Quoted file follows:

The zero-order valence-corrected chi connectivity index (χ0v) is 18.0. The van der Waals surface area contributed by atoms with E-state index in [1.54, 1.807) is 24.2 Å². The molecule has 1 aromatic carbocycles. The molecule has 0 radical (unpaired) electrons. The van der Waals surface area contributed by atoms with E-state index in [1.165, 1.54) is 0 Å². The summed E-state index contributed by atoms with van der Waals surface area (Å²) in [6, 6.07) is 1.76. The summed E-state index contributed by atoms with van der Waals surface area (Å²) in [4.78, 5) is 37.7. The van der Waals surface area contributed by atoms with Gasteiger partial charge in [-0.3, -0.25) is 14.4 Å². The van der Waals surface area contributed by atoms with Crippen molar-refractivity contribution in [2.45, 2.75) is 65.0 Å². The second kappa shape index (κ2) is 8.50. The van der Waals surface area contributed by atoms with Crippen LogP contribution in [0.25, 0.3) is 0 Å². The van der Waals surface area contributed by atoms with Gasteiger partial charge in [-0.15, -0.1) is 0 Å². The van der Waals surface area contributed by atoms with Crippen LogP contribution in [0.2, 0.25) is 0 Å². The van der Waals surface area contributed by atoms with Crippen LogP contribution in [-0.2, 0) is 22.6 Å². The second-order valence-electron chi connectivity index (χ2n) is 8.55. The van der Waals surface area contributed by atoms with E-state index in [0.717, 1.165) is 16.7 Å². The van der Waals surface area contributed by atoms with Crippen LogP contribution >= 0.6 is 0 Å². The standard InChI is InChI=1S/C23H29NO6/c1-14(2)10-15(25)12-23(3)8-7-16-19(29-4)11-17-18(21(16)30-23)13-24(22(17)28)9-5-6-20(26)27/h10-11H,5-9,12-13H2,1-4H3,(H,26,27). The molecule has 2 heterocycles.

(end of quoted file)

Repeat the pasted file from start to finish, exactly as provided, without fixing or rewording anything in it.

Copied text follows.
The zero-order valence-corrected chi connectivity index (χ0v) is 18.0. The van der Waals surface area contributed by atoms with E-state index in [1.54, 1.807) is 24.2 Å². The molecule has 1 aromatic carbocycles. The molecule has 0 radical (unpaired) electrons. The van der Waals surface area contributed by atoms with E-state index in [1.165, 1.54) is 0 Å². The summed E-state index contributed by atoms with van der Waals surface area (Å²) in [6, 6.07) is 1.76. The summed E-state index contributed by atoms with van der Waals surface area (Å²) in [4.78, 5) is 37.7. The van der Waals surface area contributed by atoms with Gasteiger partial charge in [-0.3, -0.25) is 14.4 Å². The van der Waals surface area contributed by atoms with Crippen molar-refractivity contribution in [2.45, 2.75) is 65.0 Å². The second kappa shape index (κ2) is 8.50. The van der Waals surface area contributed by atoms with Crippen LogP contribution in [0.25, 0.3) is 0 Å². The van der Waals surface area contributed by atoms with Gasteiger partial charge in [-0.15, -0.1) is 0 Å². The van der Waals surface area contributed by atoms with Crippen LogP contribution in [0.2, 0.25) is 0 Å². The van der Waals surface area contributed by atoms with Crippen LogP contribution in [-0.2, 0) is 22.6 Å². The second-order valence-electron chi connectivity index (χ2n) is 8.55. The van der Waals surface area contributed by atoms with E-state index in [0.717, 1.165) is 16.7 Å². The van der Waals surface area contributed by atoms with Crippen LogP contribution >= 0.6 is 0 Å². The standard InChI is InChI=1S/C23H29NO6/c1-14(2)10-15(25)12-23(3)8-7-16-19(29-4)11-17-18(21(16)30-23)13-24(22(17)28)9-5-6-20(26)27/h10-11H,5-9,12-13H2,1-4H3,(H,26,27). The molecule has 2 heterocycles.